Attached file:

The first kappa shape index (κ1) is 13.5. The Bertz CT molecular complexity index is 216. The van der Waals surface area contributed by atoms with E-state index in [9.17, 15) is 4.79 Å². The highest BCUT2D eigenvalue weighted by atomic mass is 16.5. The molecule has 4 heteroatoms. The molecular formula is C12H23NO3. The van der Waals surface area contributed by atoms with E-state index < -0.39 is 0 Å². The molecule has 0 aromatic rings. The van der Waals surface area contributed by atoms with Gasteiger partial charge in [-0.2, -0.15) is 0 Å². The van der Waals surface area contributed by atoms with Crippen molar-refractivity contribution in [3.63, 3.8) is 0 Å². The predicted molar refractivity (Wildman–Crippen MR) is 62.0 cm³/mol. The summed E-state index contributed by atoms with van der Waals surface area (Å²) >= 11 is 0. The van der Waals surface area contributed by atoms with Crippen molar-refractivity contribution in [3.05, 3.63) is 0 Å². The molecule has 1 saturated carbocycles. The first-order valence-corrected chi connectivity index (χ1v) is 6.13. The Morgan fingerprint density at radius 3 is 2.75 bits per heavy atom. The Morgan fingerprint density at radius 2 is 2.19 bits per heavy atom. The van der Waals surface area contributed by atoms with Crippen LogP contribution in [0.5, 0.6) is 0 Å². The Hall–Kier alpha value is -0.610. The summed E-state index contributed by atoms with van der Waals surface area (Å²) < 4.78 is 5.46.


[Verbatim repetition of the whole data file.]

The first kappa shape index (κ1) is 13.5. The Bertz CT molecular complexity index is 216. The van der Waals surface area contributed by atoms with E-state index in [9.17, 15) is 4.79 Å². The highest BCUT2D eigenvalue weighted by atomic mass is 16.5. The molecule has 4 heteroatoms. The molecular formula is C12H23NO3. The van der Waals surface area contributed by atoms with E-state index < -0.39 is 0 Å². The molecule has 0 aromatic rings. The van der Waals surface area contributed by atoms with Gasteiger partial charge in [-0.2, -0.15) is 0 Å². The van der Waals surface area contributed by atoms with Crippen molar-refractivity contribution in [3.63, 3.8) is 0 Å². The predicted molar refractivity (Wildman–Crippen MR) is 62.0 cm³/mol. The summed E-state index contributed by atoms with van der Waals surface area (Å²) >= 11 is 0. The van der Waals surface area contributed by atoms with Crippen molar-refractivity contribution in [3.05, 3.63) is 0 Å². The molecule has 1 saturated carbocycles. The first-order valence-corrected chi connectivity index (χ1v) is 6.13. The Morgan fingerprint density at radius 3 is 2.75 bits per heavy atom. The Morgan fingerprint density at radius 2 is 2.19 bits per heavy atom. The van der Waals surface area contributed by atoms with Crippen LogP contribution in [0.5, 0.6) is 0 Å². The Hall–Kier alpha value is -0.610. The summed E-state index contributed by atoms with van der Waals surface area (Å²) < 4.78 is 5.46.